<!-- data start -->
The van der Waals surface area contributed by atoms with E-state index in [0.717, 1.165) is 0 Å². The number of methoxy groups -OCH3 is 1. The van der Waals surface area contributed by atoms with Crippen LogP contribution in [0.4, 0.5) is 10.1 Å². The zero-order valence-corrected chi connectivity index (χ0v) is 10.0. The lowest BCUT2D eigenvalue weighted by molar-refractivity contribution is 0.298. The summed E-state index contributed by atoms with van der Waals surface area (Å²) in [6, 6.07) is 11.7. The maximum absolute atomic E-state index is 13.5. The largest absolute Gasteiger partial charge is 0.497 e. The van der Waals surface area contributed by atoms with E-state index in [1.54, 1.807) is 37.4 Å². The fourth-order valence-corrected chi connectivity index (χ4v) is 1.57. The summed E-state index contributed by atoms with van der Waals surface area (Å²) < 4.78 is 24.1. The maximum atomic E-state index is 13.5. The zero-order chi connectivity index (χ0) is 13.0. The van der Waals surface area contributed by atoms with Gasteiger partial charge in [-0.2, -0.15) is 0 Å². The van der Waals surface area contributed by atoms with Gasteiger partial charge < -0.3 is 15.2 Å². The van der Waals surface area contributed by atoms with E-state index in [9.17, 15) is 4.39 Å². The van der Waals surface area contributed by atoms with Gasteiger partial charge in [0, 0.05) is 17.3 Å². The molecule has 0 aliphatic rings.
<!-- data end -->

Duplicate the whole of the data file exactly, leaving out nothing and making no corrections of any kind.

The van der Waals surface area contributed by atoms with E-state index in [0.717, 1.165) is 0 Å². The number of methoxy groups -OCH3 is 1. The van der Waals surface area contributed by atoms with Crippen LogP contribution in [0.4, 0.5) is 10.1 Å². The zero-order valence-corrected chi connectivity index (χ0v) is 10.0. The lowest BCUT2D eigenvalue weighted by molar-refractivity contribution is 0.298. The summed E-state index contributed by atoms with van der Waals surface area (Å²) in [6, 6.07) is 11.7. The maximum absolute atomic E-state index is 13.5. The largest absolute Gasteiger partial charge is 0.497 e. The van der Waals surface area contributed by atoms with E-state index in [1.54, 1.807) is 37.4 Å². The fourth-order valence-corrected chi connectivity index (χ4v) is 1.57. The summed E-state index contributed by atoms with van der Waals surface area (Å²) < 4.78 is 24.1. The maximum atomic E-state index is 13.5. The zero-order chi connectivity index (χ0) is 13.0. The van der Waals surface area contributed by atoms with Gasteiger partial charge in [-0.2, -0.15) is 0 Å². The van der Waals surface area contributed by atoms with Gasteiger partial charge < -0.3 is 15.2 Å². The van der Waals surface area contributed by atoms with E-state index in [9.17, 15) is 4.39 Å². The van der Waals surface area contributed by atoms with Gasteiger partial charge in [0, 0.05) is 17.3 Å². The molecule has 0 aliphatic rings.